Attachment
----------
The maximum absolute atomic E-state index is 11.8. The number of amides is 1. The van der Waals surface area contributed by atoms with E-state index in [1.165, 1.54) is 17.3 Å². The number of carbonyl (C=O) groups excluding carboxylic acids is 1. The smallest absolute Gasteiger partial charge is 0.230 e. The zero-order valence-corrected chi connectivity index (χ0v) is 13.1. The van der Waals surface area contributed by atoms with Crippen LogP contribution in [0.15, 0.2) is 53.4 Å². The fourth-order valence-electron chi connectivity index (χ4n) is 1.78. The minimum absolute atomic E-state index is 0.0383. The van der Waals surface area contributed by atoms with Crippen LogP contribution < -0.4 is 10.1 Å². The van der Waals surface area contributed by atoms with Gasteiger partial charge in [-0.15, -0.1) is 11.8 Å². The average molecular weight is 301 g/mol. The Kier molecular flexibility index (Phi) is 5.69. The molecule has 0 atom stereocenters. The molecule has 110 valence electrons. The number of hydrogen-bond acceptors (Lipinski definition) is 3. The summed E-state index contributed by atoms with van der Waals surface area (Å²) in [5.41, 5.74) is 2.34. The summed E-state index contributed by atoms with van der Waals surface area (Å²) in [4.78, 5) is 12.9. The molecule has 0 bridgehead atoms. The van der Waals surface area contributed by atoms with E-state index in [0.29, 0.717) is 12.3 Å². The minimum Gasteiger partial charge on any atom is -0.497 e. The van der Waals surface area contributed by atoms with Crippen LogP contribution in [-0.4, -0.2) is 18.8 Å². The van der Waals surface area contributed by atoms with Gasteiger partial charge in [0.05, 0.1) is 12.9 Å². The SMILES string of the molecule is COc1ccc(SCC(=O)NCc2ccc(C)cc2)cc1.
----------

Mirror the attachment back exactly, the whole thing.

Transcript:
The maximum absolute atomic E-state index is 11.8. The number of amides is 1. The van der Waals surface area contributed by atoms with E-state index in [1.165, 1.54) is 17.3 Å². The number of carbonyl (C=O) groups excluding carboxylic acids is 1. The smallest absolute Gasteiger partial charge is 0.230 e. The zero-order valence-corrected chi connectivity index (χ0v) is 13.1. The van der Waals surface area contributed by atoms with Crippen LogP contribution in [0.15, 0.2) is 53.4 Å². The fourth-order valence-electron chi connectivity index (χ4n) is 1.78. The minimum absolute atomic E-state index is 0.0383. The van der Waals surface area contributed by atoms with Crippen LogP contribution < -0.4 is 10.1 Å². The van der Waals surface area contributed by atoms with Gasteiger partial charge in [-0.15, -0.1) is 11.8 Å². The average molecular weight is 301 g/mol. The Kier molecular flexibility index (Phi) is 5.69. The molecule has 0 atom stereocenters. The molecule has 110 valence electrons. The number of hydrogen-bond acceptors (Lipinski definition) is 3. The summed E-state index contributed by atoms with van der Waals surface area (Å²) in [5.41, 5.74) is 2.34. The summed E-state index contributed by atoms with van der Waals surface area (Å²) in [4.78, 5) is 12.9. The molecule has 0 bridgehead atoms. The van der Waals surface area contributed by atoms with E-state index in [0.29, 0.717) is 12.3 Å². The minimum Gasteiger partial charge on any atom is -0.497 e. The van der Waals surface area contributed by atoms with Crippen LogP contribution in [-0.4, -0.2) is 18.8 Å². The van der Waals surface area contributed by atoms with Gasteiger partial charge in [0.05, 0.1) is 12.9 Å². The SMILES string of the molecule is COc1ccc(SCC(=O)NCc2ccc(C)cc2)cc1.